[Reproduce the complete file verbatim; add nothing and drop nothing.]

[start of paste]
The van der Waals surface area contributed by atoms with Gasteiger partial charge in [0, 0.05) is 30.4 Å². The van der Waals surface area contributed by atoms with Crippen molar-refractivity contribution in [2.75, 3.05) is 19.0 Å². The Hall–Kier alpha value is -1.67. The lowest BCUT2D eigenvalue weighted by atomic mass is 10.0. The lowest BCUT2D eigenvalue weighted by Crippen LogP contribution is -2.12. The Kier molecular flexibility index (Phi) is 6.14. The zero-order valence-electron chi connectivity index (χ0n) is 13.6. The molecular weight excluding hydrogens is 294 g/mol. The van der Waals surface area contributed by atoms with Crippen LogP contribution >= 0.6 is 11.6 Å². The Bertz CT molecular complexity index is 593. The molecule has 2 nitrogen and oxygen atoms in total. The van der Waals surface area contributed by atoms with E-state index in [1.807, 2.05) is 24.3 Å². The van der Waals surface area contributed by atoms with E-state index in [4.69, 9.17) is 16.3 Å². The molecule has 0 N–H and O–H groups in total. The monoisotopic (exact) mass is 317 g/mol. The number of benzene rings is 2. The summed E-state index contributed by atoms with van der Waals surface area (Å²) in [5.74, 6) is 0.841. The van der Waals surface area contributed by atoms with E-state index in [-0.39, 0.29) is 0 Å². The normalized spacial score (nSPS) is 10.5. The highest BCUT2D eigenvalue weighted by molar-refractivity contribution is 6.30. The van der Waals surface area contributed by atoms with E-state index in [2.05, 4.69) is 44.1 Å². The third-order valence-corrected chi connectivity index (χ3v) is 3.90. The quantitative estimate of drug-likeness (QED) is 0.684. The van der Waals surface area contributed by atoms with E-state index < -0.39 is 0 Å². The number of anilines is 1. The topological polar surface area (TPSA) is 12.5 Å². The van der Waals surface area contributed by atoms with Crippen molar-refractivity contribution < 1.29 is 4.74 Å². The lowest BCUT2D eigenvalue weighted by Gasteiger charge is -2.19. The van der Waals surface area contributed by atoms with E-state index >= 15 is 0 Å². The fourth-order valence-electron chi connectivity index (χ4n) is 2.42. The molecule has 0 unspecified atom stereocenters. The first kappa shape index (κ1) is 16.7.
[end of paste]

The van der Waals surface area contributed by atoms with Gasteiger partial charge in [0, 0.05) is 30.4 Å². The van der Waals surface area contributed by atoms with Crippen molar-refractivity contribution in [2.75, 3.05) is 19.0 Å². The Hall–Kier alpha value is -1.67. The lowest BCUT2D eigenvalue weighted by atomic mass is 10.0. The lowest BCUT2D eigenvalue weighted by Crippen LogP contribution is -2.12. The Kier molecular flexibility index (Phi) is 6.14. The zero-order valence-electron chi connectivity index (χ0n) is 13.6. The molecular weight excluding hydrogens is 294 g/mol. The van der Waals surface area contributed by atoms with Crippen LogP contribution >= 0.6 is 11.6 Å². The Bertz CT molecular complexity index is 593. The molecule has 2 nitrogen and oxygen atoms in total. The van der Waals surface area contributed by atoms with E-state index in [1.807, 2.05) is 24.3 Å². The van der Waals surface area contributed by atoms with E-state index in [4.69, 9.17) is 16.3 Å². The molecule has 0 N–H and O–H groups in total. The monoisotopic (exact) mass is 317 g/mol. The number of benzene rings is 2. The summed E-state index contributed by atoms with van der Waals surface area (Å²) in [5.74, 6) is 0.841. The van der Waals surface area contributed by atoms with E-state index in [-0.39, 0.29) is 0 Å². The normalized spacial score (nSPS) is 10.5. The highest BCUT2D eigenvalue weighted by molar-refractivity contribution is 6.30. The van der Waals surface area contributed by atoms with E-state index in [2.05, 4.69) is 44.1 Å². The third-order valence-corrected chi connectivity index (χ3v) is 3.90. The quantitative estimate of drug-likeness (QED) is 0.684. The van der Waals surface area contributed by atoms with E-state index < -0.39 is 0 Å². The number of anilines is 1. The topological polar surface area (TPSA) is 12.5 Å². The van der Waals surface area contributed by atoms with Crippen molar-refractivity contribution < 1.29 is 4.74 Å². The lowest BCUT2D eigenvalue weighted by Gasteiger charge is -2.19. The van der Waals surface area contributed by atoms with E-state index >= 15 is 0 Å². The fourth-order valence-electron chi connectivity index (χ4n) is 2.42. The molecule has 0 unspecified atom stereocenters. The first kappa shape index (κ1) is 16.7.